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Figure 1. Temporal trend of morbidity and mortality rates, and their composition, of the eight major notifable infectious disease types in China.

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Table 1. Estimated number of diagnosed cases, death cases and case fatality rate of eight major infectious disease types in China in 5-year intervals.

http://dx.doi.org/10.1371/journal.pone.0031076.t001

Rapid declines in infectious diseases mortality and its similar saddle pattern were also observed in the past 35 years. The overall mortality rate in China decreased from 66 cases per million in 1975 to 5 cases per million in 1995, then it gradually reverted to 10 cases per million in 2008 (Figure 1b). Vaccine-preventable diseases, bacterial infections and gastrointestinal diseases were the greatest causes of death, accounting for 30.0%, 24.0% and 19.5% of reported infectious diseases death cases among Chinese population in 1975 (Figure 1b). However, the rank of composition shifted to zoonoses (22%), viral hepatitis (17.3%) and quarantinable diseases (15.3%) in 1995. Since then, the proportion of deaths caused by STIs and HIV, and bacterial infections rapidly increased. By 2008, STIs and HIV (39.5%) has become the mostly deadly infectious disease, followed by bacterial infections (24.7%) and zoonoses (20.0%). During the period 2005–2008, these three types of diseases have led to approximately 12,500, 13,300 and 11,400 deaths in China, respectively (Table 1).

Case fatality rate measures the percentage of deaths among people who contracted a disease. During 1975–2008, the disease type with the highest fatality rate is zoonoses, consistently causing 5–15% of deaths among the infected population. Following that, quarantinable diseases killed 1.4–5.6% of its infected population during the same period. In comparison, fatality rates in vaccine-preventable (0.112% during 2005–2008), gastrointestinal diseases (0.036%), bacterial infections (0.277%) and viral hepatitis (0.086%) show clear decreasing trends in China, corresponding to 3.5, 3.6, 12.4 and 2.4 folders reduction in comparison with the period 1975–1979, respectively. However, fatality of STIs and HIV increased to 0.894% during 2005–2008, doubling the level in 1985–1989 (Table 1).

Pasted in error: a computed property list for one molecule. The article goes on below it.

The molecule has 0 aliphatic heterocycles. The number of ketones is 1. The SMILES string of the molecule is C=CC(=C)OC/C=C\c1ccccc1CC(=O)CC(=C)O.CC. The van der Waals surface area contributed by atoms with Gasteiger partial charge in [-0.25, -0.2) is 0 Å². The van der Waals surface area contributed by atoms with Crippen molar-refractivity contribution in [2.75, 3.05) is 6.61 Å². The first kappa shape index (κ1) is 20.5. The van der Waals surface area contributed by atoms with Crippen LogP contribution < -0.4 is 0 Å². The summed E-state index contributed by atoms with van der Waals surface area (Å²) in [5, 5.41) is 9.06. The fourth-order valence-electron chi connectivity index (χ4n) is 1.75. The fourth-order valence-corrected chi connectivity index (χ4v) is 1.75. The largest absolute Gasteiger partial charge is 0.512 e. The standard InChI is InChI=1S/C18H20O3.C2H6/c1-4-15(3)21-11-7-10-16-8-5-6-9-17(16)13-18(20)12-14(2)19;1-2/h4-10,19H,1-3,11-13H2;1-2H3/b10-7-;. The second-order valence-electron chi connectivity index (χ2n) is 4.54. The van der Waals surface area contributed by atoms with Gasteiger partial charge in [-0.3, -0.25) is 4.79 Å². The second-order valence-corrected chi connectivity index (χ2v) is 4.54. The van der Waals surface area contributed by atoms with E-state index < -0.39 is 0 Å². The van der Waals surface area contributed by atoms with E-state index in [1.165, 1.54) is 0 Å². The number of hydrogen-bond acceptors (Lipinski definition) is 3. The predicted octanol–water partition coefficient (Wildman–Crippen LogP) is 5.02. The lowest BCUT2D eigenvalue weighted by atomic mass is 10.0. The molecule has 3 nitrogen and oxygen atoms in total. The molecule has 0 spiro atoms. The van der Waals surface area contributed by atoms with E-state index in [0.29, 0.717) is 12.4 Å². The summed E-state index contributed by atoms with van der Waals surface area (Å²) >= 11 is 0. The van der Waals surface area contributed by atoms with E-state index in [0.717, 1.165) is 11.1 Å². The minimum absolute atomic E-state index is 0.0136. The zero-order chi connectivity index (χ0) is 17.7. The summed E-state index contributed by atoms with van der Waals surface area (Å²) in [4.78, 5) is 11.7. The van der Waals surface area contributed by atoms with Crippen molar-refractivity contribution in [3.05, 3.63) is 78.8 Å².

Quarantinable diseases

Plague, cholera and epidemic haemorrhagic fever (which is caused by hantaviruses and mainly transmitted by rodents) have had diverse impacts on the Chinese population at different stages of recent history. During 1944 to 1949, there were 179 notified outbreaks of plague across China, which resulted in an estimated 2.4 million deaths. From 1950 to 1954, the mean number of annual notifications of plague infection was 1,373 cases per year [11], [12]. This was then substantially reduced to 20 cases per year over the following 30 to 40 years. Since 1990, the number of annual reported plague cases has increased to approximately 52, which is equivalent to 0.004 per 100,000 population per year [11], [12]. There is no observed trend in the mean annual mortality due to plague during 1999–2008 (Table 2).

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Table 2. Mortality rates and temporal trends in notifiable infectious diseasesa in China, 1999–2008.

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Cholera has caused two major outbreaks in China in recent decades: the first started in 1973, leading to a large peak in the number of cases in 1980, with an annual notification rate of four cases per 100,000 population (Figure 2a). The rate then gradually subsided but there was a second major outbreak in the early 1990s. During 2004 to 2008, cholera cases were reported at relatively low incidence levels: the disease is well controlled, with a mean annual decline in mortality due to the disease of 48% (95% CI, 12–70%, Table 2).

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Figure 2. Incidence of notified cases of infectious diseasesa in China by category of disease, 1975–2008.

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Despite a 13-fold decrease in the epidemic haemorrhagic fever notification rate since 1987 and continuous decline in the disease-specific mortality rate, China is still the country most severely affected by this disease, with 90% of the global cases of haemorrhagic fever with renal syndrome (HFRS) occurring in China [13], [14]. HFRS remains an important public health issue in China, as an estimated 20,000–50,000 new cases are reported each year [15]. It is important to establish effective strategies to reduce the incidence of HFRS. The mean annual decline in mortality due to this disease is 12% (95% CI, 3–20%, Table 2).

Persistent public health campaigns have been effective in reducing the number of rodents, which has been largely responsible for the decreasing trend in plague and epidemic haemorrhagic fever notifications. Improved hygiene and sanitary conditions have also led to the decline in incidence and mortality due to cholera.